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With an ancestral tradition started at the time of the Catholic Kings, for more than 500 years the Holy Week has been kept in the religious and popular feeling of the people of Malaga. It is an spectacular event of religious, social and cultural character that attracts millions of visitors each year to Malaga city, but the peculiar traditions of the villages of the province hardly survive.

Every village in the province dresses their streets unfolding a popular genuine religious feeling to commemorate the passion, the death and the resurrection of Jesus Christ through an intensive week of liturgical activities.  But for Malaga inhabitants, the Holy Week is much more than that. It is abstract but tangible at the same time. It is to feel faith, the respect and the devotion from the inside, sometimes with deafening joy, and sometimes with the sepulchral silence. The Holy Week attracts kids, youngsters, adults and seniors of all social condition, that gather together to see the thrones, lightening candles with nerves and emotion. It is the faithful reflection of the grief felt as a whole, the loneliness, the anguish, the hope, the charity, the expiation and the good death. It is the Christian faith at its maximum expression. But one thing is true, everyone lives it in his own way, but all with those common feelings.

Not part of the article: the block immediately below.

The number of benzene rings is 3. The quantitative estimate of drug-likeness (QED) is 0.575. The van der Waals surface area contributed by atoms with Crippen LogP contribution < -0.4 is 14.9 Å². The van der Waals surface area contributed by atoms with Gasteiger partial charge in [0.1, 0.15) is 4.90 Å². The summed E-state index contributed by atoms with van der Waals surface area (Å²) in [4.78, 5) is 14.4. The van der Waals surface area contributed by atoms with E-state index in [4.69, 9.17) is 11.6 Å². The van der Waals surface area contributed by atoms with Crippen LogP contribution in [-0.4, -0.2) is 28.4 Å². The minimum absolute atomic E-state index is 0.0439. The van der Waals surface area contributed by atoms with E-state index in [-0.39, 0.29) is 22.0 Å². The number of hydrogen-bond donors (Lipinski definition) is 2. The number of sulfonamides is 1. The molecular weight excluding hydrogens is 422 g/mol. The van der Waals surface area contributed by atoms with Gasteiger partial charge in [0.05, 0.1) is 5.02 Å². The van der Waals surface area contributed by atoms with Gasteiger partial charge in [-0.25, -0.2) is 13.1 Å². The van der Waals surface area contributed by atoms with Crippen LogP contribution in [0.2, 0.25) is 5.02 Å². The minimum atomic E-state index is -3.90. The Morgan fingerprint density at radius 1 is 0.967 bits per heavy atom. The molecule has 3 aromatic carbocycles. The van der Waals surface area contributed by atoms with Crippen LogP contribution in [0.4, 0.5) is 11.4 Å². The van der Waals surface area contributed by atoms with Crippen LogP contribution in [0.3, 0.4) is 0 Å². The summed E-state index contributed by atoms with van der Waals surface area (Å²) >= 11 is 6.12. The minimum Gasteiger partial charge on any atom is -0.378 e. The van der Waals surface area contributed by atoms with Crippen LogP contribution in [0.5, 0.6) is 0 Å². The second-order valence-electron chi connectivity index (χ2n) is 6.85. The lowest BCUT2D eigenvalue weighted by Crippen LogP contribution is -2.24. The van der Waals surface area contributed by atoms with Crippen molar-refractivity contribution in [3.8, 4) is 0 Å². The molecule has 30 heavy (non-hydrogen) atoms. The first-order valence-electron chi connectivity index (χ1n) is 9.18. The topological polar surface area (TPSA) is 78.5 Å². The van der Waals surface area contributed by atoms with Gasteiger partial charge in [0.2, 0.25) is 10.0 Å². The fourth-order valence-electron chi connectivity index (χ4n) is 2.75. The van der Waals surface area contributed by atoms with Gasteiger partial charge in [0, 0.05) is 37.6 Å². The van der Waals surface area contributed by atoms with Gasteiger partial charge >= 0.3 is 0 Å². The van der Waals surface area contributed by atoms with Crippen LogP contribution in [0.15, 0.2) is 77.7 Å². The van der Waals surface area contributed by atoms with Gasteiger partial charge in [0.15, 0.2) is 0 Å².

Opposed to the enormous thrones and the massive processions, in the small villages old allegoric images of the Passion of Christ siting on modest paces are seen, without ostentation or crowds. This is the other Holy Week in Malaga, the one that opens the way to humbleness and to unique traditions that tend to go extinct due to lack of resources. All share moments of brotherhoods and penitents that give light and color with their candles and dressings through the itinerary of the procession, following the compass of the procession marches that fill the atmosphere with the peculiar music of the Holy Week, and with the characteristic smell of incense and flowers.

Tears that one can not know if they are for joy or sadness, mantillas, hoods and tunics that give sense to the long wait to see the processions, that every year are condensed in seven days of intense religious feeling, seclusion, soul searching and the maximum respect to the Christian tradition.